ITL integrates best rad practices in productBig is not necessarily better in PACS. That is especially true when users need low-cost, tailored systems, as in the case of small community hospitals and imaging centers. Image
ITL integrates best rad practices in product
Big is not necessarily better in PACS. That is especially true when users need low-cost, tailored systems, as in the case of small community hospitals and imaging centers. Image Technology Laboratories (ITL) built its PACS with this type of customer in mind. But the building blocks that went into the product are robust enough to support a PACS capable of handling just about any size facility, according to executives at the start-up company based in Kingston, NY.
"We're starting small because the company is small," said Dr. David Ryon, CEO and president of ITL. "But the infrastructure of the system is such that we can scale it to any number of radiologists, any number of stenographers, and any number of modalities."
A system configured to support a radiologist reading MR and CT exams, a single stenographer transcribing reports, and a receptionist runs about $300,000. How big the system gets depends ultimately on the needs of the customer.
The integrated PACS/RIS, called ITLPACS, was designed around practices, not technology. Ryon, a radiologist who holds an advanced degree in engineering, began building the system in the mid-1990s to handle tasks at the imaging center he owned and operated in Kingston. When he and his colleagues were done, their system not only handled the imaging center but allowed radiologists in Ryon's group to provide overreading services for five hospitals in the surrounding area. Methods for managing everything from patient referral to diagnosis were programmed into the product.
"We integrated all the pieces, from patient registration to database creation, report generation, and image management," Ryon said. "And we did it in a system that creates a reading environment that is familiar to the radiologist."
Ryon sold his imaging center in 1997 but kept the rights to
ITLPACS. Ryon now runs the company with his entrepreneur wife, Valerie McDowell, and the two codevelopers of ITLPACS, Lewis Edwards, an expert in networking and image management, and Dr. Carlton Phelps, a radiologist with experience implementing commercial PACS.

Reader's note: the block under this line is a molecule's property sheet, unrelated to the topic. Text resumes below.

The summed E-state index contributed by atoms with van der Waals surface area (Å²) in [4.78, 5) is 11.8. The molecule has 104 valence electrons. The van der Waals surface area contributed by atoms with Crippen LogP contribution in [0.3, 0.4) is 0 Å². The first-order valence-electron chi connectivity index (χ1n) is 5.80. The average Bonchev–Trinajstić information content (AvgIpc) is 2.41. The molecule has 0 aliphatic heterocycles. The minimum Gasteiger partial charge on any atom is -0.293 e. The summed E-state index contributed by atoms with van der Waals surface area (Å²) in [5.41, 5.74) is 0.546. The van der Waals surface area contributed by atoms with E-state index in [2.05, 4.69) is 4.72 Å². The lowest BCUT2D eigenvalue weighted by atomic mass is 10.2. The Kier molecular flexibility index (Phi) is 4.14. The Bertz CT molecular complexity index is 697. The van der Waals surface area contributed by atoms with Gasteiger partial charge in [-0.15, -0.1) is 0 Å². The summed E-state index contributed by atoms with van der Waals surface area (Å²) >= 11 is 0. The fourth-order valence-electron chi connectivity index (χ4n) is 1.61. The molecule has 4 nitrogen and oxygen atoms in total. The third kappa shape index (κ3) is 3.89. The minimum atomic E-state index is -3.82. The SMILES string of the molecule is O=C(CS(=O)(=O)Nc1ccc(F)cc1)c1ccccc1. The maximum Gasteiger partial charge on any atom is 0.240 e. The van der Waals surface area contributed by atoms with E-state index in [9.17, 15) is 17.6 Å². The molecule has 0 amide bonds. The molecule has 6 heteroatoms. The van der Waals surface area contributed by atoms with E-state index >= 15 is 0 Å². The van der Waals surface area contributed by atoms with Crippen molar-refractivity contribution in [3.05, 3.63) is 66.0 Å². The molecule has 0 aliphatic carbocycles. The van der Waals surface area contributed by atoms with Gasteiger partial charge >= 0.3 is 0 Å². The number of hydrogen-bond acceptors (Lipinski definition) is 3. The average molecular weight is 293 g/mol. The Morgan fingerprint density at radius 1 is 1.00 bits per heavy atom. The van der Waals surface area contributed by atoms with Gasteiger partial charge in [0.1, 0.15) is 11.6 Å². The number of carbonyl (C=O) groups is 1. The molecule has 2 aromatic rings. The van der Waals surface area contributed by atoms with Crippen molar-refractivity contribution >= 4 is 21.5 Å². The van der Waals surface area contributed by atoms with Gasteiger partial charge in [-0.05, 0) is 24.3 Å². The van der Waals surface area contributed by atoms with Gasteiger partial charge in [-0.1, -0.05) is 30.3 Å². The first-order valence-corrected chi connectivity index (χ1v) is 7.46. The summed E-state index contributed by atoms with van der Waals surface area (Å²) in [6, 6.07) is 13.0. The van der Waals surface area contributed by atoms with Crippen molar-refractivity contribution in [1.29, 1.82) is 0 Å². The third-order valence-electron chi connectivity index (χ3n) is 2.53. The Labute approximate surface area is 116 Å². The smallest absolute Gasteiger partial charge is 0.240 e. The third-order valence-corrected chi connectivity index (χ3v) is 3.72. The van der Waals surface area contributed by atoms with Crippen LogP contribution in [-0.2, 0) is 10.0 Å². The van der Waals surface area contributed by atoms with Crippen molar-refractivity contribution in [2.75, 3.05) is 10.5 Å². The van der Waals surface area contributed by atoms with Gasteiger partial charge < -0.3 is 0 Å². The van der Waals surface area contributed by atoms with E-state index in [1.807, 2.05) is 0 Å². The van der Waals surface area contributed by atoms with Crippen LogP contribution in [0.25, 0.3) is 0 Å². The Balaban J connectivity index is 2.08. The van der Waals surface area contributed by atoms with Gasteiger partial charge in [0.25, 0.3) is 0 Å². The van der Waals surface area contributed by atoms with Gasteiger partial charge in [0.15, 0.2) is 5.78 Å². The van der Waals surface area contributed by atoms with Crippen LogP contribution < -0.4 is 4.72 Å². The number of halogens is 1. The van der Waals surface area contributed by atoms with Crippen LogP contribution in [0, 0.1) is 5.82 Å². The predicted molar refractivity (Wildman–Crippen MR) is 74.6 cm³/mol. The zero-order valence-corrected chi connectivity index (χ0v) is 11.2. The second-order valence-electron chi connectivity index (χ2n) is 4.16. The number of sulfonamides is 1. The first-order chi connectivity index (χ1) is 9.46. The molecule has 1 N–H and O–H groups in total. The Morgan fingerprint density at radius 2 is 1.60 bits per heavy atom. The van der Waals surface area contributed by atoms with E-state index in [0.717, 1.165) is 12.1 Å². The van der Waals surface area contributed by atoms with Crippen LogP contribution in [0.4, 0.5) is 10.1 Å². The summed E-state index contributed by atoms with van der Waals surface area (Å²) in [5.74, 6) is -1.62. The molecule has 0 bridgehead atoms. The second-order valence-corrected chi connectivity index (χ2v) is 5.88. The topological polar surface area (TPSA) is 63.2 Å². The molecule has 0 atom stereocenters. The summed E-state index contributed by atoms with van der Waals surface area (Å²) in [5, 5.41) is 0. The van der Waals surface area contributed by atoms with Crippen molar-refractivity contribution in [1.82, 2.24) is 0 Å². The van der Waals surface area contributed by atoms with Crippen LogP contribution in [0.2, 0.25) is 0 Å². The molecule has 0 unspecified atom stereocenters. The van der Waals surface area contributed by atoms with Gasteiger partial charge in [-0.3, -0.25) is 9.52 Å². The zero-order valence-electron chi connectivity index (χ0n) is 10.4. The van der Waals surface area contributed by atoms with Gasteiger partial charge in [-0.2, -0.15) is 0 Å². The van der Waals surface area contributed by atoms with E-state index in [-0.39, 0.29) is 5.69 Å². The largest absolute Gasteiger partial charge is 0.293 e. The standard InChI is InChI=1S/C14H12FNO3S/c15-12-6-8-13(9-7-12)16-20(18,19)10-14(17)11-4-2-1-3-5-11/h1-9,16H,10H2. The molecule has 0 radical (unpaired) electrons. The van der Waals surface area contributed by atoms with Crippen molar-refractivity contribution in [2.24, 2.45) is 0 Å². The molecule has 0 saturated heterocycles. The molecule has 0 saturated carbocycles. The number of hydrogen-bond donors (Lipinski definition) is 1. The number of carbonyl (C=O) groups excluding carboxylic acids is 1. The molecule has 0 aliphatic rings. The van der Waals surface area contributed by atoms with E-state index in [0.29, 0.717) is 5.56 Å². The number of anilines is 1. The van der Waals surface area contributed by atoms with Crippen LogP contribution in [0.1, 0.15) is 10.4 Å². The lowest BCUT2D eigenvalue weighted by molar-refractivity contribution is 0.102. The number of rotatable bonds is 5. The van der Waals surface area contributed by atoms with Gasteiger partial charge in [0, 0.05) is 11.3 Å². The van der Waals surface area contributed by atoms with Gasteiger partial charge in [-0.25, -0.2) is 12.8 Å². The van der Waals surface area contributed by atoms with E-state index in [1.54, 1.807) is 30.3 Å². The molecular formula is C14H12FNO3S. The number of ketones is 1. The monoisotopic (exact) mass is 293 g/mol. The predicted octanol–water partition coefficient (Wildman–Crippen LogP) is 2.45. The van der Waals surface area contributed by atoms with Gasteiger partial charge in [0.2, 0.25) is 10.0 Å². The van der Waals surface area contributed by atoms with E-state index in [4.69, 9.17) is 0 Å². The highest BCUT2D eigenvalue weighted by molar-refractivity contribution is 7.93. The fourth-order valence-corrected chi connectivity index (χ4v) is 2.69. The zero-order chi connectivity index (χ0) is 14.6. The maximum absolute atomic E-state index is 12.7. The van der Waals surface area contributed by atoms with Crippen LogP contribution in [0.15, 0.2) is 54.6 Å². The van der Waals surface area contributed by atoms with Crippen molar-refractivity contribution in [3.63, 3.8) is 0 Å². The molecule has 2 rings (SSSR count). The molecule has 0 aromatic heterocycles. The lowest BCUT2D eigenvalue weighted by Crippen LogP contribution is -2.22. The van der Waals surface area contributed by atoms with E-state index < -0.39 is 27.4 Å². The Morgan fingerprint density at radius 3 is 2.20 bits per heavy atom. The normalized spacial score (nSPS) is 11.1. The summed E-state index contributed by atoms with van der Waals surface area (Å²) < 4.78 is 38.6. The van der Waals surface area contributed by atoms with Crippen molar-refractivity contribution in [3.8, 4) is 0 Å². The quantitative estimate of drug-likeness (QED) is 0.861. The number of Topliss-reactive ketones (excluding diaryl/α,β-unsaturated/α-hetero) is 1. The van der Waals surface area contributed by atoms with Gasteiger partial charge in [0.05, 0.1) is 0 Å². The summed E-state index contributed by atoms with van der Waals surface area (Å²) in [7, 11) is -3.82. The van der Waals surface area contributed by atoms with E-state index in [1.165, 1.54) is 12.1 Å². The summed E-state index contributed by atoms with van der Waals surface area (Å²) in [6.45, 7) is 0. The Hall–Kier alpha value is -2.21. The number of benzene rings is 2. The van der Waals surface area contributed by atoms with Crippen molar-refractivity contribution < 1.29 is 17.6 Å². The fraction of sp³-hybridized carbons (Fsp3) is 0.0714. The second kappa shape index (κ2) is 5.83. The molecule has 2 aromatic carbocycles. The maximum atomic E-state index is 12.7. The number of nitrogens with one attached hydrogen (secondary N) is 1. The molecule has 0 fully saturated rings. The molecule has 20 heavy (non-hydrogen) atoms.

Wall Street analyst McDowell arranged the financing for the company. Edwards, ITL's chief technology officer, has engineered the product from early on to support the day-to-day activities of radiologists. Phelps and Ryon together refined the interface.
"The placement of buttons and controls was designed and redesigned many times before we settled on what you see now," Ryon said.
The quartet introduced their product at the 2001 RSNA meeting, drawing onlookers to the touchscreen, which serves as the interface between user and machine. Rather than clicking a mouse or tapping a key, the radiologist traces a finger across the face of the screen, which is built into the top of a desk.
"This is an information appliance," Ryon said. "It's like a toaster. The radiologist's finger is a grease pencil for marking images; it's a pointer for choosing things."
The radiologist can circle regions of interest like John Madden circles players on football replays, or call up legions of images on any of nine high-resolution Dome-made monitors that tower behind the touchscreen.
Images appear as thumbnails on the touchscreen. They are displayed at up to 3-megapixel resolution on the monitors. The radiologist dictates reports, which are digitally recorded and sent to a stenographer. Transcribed reports go back for the radiologist to review, digitally sign, and send to the referring physician.
"It is blazing fast," Ryon said. "I don't have to worry about my hand-eye coordination with a mouse or typing anything on a keyboard. All the work is routed to me automatically. All I have to do is use my finger to select what I want."
Two business development consultants, Randee Wood and Judy Flynn, are focusing marketing efforts on imaging centers and community hospitals. For the time being, they are focusing on leads obtained during the RSNA meeting. From this list, the marketing team is setting up site visits and presentations, mostly for imaging centers and small to medium-sized hospitals. But not all of the interest is coming from fixed sites.
"We talked to one company interested in putting our equipment on a mobile unit so they can transfer images and data to a radiologist at another site," Ryon said.
With a system as flexible as ITLPACS, prospective customers can play as big a role in defining the product as engineers in the company.